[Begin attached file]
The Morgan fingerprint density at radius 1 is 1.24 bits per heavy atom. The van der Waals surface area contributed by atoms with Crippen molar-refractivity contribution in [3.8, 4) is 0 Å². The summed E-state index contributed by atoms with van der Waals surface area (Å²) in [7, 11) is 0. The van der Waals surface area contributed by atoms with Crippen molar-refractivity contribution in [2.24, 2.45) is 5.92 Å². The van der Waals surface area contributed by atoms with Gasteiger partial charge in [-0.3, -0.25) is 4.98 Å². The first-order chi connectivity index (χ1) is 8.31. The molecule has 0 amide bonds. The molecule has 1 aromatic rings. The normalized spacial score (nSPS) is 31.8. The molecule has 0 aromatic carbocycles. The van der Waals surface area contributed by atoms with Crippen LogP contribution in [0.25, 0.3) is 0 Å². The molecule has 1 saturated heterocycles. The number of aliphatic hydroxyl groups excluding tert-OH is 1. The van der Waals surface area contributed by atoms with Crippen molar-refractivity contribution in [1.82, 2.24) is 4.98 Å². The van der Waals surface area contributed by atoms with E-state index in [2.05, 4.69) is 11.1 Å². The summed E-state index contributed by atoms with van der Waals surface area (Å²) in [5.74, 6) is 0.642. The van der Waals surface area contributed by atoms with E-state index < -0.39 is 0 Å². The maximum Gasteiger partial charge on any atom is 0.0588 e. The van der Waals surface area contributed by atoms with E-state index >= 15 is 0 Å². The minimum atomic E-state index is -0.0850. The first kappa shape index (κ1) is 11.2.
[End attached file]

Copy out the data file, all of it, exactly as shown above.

The Morgan fingerprint density at radius 1 is 1.24 bits per heavy atom. The van der Waals surface area contributed by atoms with Crippen molar-refractivity contribution in [3.8, 4) is 0 Å². The summed E-state index contributed by atoms with van der Waals surface area (Å²) in [7, 11) is 0. The van der Waals surface area contributed by atoms with Crippen molar-refractivity contribution in [2.24, 2.45) is 5.92 Å². The van der Waals surface area contributed by atoms with Gasteiger partial charge in [-0.3, -0.25) is 4.98 Å². The first-order chi connectivity index (χ1) is 8.31. The molecule has 0 amide bonds. The molecule has 1 aromatic rings. The normalized spacial score (nSPS) is 31.8. The molecule has 0 aromatic carbocycles. The van der Waals surface area contributed by atoms with Crippen LogP contribution in [0.25, 0.3) is 0 Å². The molecule has 1 saturated heterocycles. The number of aliphatic hydroxyl groups excluding tert-OH is 1. The van der Waals surface area contributed by atoms with Crippen molar-refractivity contribution in [1.82, 2.24) is 4.98 Å². The van der Waals surface area contributed by atoms with E-state index in [2.05, 4.69) is 11.1 Å². The summed E-state index contributed by atoms with van der Waals surface area (Å²) in [5.74, 6) is 0.642. The van der Waals surface area contributed by atoms with E-state index < -0.39 is 0 Å². The maximum Gasteiger partial charge on any atom is 0.0588 e. The van der Waals surface area contributed by atoms with E-state index >= 15 is 0 Å². The minimum atomic E-state index is -0.0850. The first kappa shape index (κ1) is 11.2.